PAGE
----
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Top February Allotment Tips

Rhubarb Growing

Finding time on a weekday in winter to visit the allotment can be problematic if you work full time. Happily, the days are noticeably lengthening now. Indeed late afternoon or early tea time is a possibility for quick trips to the plot to get things moving. And the exciting thing is there is plenty to do now.

My established Rhubarb crowns “Victoria” are typically bursting into life. Whatever the weather, these crowns seem indestructible. I’ve got so many, that I like to force some by covering them with a large pot. It is better to discard the forced plants after cropping as the crowns are significantly weakened.  I’ve never grown Rhubarb from seed. However it is perfectly possible to also grow “Victoria” and some other varieties this way as an alternative to crowns.

During dry interludes this month, I’ll be adding some well rotted manure around my fruit trees. Asparagus similarly benefit from this as do fruit bushes, such as currants. Any longer term crop such as this can easily become short of nutrients.

My cold frame is full of newly sown early peas “Douce Provence” a hardy round seeded type, and broad beans “The Sutton” and “Aquadulce Claudia”. If the weather stays reasonable, I’ll be hardening off the latter as the month unfolds. I will need the space in the frame and the beans don’t mind. It seems to help them; as if they become too tall and leggy, they can fall over or lean when planted out on the plot.

Meanwhile, I’ve been sorting out a small sandpit on my plot for my youngest to play in. This is purely self interest and a cunning attempt by me to occupy her while on the allotment. The theory is, I can actually get something done when she (and her sister) visits the plot. That said, the kids are keen to get stuck in, literally… in all weathers. Children love digging holes and sowing seeds! The sandpit is self-contained with a lid on importantly to deter the local cats and other visitors from using it as a litter tray.

At home on the windowsill, early and second early potatoes are chitting. This is a further almost symbolic sign spring isn’t too far away.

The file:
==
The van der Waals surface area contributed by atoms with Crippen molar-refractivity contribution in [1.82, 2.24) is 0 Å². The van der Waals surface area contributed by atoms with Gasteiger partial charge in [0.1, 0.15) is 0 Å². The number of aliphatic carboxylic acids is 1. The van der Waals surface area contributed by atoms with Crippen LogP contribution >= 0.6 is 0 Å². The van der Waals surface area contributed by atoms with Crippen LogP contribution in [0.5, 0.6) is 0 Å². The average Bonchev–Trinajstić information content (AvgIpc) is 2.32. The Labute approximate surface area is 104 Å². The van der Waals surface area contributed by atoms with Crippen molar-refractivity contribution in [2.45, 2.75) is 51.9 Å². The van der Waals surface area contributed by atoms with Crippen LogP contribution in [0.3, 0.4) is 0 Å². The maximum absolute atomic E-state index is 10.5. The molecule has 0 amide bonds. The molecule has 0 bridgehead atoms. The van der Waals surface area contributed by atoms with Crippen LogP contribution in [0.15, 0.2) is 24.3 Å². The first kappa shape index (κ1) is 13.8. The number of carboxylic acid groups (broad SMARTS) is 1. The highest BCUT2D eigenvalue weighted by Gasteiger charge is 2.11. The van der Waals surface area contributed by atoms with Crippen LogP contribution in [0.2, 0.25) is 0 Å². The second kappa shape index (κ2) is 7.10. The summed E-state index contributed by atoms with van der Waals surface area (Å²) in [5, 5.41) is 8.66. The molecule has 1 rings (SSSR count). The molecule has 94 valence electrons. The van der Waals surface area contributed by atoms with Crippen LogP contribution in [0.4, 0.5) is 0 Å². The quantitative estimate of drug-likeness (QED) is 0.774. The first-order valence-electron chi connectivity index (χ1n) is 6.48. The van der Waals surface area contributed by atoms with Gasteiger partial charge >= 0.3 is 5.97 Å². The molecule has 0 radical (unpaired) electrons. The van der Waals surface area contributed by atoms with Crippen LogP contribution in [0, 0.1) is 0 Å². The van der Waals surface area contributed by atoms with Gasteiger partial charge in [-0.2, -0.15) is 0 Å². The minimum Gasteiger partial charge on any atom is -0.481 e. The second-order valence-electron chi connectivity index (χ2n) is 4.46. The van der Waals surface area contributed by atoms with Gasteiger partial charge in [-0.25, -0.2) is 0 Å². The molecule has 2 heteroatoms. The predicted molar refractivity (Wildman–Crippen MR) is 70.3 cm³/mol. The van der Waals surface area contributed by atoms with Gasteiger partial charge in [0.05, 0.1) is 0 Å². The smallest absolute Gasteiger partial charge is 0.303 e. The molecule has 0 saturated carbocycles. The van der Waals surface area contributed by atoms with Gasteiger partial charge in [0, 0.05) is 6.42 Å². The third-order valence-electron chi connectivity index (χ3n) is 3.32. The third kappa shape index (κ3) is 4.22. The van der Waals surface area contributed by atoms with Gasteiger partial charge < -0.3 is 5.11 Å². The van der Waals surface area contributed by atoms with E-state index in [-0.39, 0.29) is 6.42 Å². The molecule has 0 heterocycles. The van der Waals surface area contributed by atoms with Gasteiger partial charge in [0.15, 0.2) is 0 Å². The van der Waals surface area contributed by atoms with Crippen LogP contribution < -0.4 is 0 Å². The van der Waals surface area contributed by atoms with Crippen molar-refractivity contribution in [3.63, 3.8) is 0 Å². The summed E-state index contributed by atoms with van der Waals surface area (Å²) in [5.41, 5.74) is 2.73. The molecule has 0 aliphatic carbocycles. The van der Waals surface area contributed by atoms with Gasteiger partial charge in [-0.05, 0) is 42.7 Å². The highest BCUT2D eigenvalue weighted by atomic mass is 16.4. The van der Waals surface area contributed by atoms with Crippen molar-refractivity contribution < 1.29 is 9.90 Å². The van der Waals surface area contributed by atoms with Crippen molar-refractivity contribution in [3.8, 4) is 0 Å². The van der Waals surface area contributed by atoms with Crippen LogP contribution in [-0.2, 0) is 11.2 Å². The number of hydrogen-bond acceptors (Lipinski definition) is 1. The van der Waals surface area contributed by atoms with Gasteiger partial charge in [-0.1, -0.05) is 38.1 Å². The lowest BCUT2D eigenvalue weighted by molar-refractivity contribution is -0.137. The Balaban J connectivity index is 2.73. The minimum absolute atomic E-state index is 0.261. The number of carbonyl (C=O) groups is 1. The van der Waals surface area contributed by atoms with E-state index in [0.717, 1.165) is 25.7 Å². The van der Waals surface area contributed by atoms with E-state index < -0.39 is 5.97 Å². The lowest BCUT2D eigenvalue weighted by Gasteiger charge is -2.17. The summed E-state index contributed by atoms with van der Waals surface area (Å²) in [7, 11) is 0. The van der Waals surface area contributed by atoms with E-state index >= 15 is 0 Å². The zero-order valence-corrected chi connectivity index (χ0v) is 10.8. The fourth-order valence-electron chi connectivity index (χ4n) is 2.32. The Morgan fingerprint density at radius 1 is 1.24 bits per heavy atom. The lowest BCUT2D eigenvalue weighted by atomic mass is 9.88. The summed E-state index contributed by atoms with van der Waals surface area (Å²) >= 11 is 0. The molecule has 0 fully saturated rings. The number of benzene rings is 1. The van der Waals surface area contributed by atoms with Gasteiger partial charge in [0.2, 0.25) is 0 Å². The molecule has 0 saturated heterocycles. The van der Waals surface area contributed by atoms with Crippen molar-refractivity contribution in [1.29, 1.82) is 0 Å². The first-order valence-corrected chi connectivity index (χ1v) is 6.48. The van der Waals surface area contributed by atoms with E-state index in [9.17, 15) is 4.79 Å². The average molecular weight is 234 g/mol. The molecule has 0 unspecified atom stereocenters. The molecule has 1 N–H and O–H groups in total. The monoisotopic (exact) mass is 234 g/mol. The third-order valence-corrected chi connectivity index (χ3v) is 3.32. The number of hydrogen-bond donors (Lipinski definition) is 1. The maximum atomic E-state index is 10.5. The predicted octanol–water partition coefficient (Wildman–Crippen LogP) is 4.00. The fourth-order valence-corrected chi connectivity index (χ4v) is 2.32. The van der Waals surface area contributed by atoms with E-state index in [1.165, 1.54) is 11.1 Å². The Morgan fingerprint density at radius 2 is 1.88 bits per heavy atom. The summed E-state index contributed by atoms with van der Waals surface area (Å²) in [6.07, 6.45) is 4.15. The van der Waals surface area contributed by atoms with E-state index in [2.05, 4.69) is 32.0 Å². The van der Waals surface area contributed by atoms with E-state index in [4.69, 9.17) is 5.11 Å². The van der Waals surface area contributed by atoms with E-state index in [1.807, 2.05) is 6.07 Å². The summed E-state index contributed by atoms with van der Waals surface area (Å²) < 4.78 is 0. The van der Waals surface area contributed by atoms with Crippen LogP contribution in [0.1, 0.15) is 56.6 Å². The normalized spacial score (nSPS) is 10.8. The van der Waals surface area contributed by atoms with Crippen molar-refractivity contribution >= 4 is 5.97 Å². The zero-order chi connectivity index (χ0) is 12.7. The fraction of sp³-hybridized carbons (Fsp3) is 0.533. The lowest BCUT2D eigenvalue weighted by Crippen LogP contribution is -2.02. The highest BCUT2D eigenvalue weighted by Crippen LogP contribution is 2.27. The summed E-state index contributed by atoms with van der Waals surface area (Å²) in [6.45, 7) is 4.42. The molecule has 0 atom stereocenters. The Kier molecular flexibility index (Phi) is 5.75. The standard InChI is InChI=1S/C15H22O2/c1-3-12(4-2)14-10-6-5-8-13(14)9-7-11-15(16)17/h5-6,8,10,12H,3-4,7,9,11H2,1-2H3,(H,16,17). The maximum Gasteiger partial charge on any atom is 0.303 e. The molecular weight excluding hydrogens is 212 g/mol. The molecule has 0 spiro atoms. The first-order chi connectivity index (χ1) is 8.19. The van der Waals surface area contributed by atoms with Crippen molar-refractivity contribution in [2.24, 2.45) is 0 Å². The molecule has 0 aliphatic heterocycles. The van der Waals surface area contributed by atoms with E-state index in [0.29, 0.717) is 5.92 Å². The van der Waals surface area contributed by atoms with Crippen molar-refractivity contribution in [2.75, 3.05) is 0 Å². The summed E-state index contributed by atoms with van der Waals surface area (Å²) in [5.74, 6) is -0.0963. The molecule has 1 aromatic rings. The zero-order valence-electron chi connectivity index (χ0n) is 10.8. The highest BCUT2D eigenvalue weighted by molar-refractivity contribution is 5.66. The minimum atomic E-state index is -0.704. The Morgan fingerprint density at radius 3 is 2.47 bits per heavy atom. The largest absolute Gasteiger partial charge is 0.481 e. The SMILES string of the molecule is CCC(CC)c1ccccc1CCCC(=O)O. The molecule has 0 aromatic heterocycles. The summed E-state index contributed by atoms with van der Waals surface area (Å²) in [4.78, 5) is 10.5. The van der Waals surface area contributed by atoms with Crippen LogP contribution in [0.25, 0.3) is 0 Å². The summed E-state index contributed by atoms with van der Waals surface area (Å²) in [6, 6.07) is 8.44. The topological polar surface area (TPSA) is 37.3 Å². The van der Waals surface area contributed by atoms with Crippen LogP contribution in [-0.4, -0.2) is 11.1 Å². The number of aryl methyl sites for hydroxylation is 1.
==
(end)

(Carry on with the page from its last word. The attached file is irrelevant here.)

In the greenhouse my sweet peas have overwintered beautifully. Last month, I pinched out the tops to encourage branching. This has worked a treat.

In early February I’ll be planting my shallot bulbs “Golden Gourmet” in the unheated greenhouse. I generally plant shallots around a month earlier than my onion sets. I admire the extra durability and reliability that shallots give and they are surprisingly handy in the kitchen too.

Next month, the seed sowing season starts in ernest.

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Lee Senior

About Lee Senior

Lee Senior is an experienced horticultural writer, RHS Yorkshire in Bloom judge and horticultural consultant. He has also had an allotment for over 25 years. After initially spurning horticulture as a career option, to pursue his boyhood dream of becoming a train driver, Lee soon realised he couldn't resist getting his hands dirty to make a living. Horticultural College training led, to getting an allotment at the tender age of 18 (in the days when you could actually get a plot quickly). My gardening hero, is Geoff Hamilton" says Lee. "It was Geoff who convinced me that you didn't have to spray everything that moved in the garden. Watching him on Gardeners’ World in the late 1980’s and early 1990’s was a revelation. I was lucky enough to meet Geoff and I’ve also more recently had the pleasure of meeting Joe Swift. Now over two decades of practical experience has taught me to work with mother nature, not to fight against her and don't try to tame her, as so many gardeners seem to be on a mission to do. Small-scale food growing is my passion and I can't wait for my two daughters, one who is 8 years old and the other who is 5 to hopefully pick up the baton in the future. Nothing beats the flavour and satisfaction of growing your own food. You simply cannot buy the same quality and freshness. Everyone can have a go at growing something says Lee, no matter where they live. Lee has also written his two books; 'Pennine Way, The Highs and Lows' which is a humorous, personal account of walking this momentous iconic walk. His second book 'Walking in the Aire', features 14 short walks in Yorkshire.

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